Friday, April 17, 2020
High in the list of happy encounters I have enjoyed over the years with filmmakers was my first meeting with cinematographer Allen Daviau. The occasion was the New York premiere in 1985 of Steven Spielberg’s The Color Purple, for which Daviau was the cinematographer. While everyone was scrambling for interviews with Mr. Spielberg, I had the good fortune to meet the burly, congenial, and bewhiskered Daviau in a New York watering hole for the first of what would be two conversations. The second, which transpired in Hollywood in 2010, constituted an update of the first. Both are published in my book, THOSE WHO MADE IT. In the five decades of his astonishing career, Daviau has earned Five Oscar nominations, two American Society of Cinematographers (ASC) Awards, an Art Directors Guild’s Distinguished Career Award, and a Lifetime Achievement Award from the ASC.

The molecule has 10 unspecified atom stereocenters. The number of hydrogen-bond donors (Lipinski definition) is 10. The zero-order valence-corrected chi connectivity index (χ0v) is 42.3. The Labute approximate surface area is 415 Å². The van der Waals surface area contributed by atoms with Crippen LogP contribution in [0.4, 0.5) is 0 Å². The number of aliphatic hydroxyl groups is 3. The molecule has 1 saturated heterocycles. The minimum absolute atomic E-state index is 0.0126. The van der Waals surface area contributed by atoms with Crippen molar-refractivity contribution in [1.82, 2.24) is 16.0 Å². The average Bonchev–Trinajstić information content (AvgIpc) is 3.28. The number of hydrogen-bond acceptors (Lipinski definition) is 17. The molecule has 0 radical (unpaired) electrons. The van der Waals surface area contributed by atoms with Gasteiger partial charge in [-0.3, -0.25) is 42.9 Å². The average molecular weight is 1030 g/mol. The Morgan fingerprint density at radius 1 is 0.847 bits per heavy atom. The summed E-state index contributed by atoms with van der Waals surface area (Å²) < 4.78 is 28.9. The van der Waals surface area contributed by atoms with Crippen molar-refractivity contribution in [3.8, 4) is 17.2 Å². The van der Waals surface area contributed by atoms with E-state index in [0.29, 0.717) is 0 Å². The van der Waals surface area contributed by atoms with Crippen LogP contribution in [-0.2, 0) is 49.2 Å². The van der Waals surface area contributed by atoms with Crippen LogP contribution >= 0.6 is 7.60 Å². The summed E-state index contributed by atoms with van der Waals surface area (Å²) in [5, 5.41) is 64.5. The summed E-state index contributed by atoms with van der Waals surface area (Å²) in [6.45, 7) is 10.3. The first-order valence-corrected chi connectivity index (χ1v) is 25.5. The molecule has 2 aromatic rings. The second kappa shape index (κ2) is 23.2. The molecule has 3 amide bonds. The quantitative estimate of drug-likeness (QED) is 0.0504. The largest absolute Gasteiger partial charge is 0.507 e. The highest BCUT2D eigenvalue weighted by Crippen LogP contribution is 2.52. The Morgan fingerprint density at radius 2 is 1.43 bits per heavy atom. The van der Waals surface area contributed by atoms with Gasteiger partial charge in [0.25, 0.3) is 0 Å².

In our first conversation, from 1985, the 43-year old Daviau spoke of his long involvement with Steven Spielberg, which began with the short film, Amblin, and continued through The Color Purple. In the 2010 conversation, he talked about his subsequent work on Spielberg’s Empire of the Sun and his work with other directors, notably, John Schlesinger’s The Falcon and the Snowman. He also comments on his subsequent years in and outside of the industry.
In both interviews he paid tribute to the many Hollywood camera persons and operators of his generation. I can still hear, amidst the clatter of coffee cups and the hum of background voices, Daviau’s compelling voice, gruff and gentle, by turns, the words tumbling out with vehemence and conviction.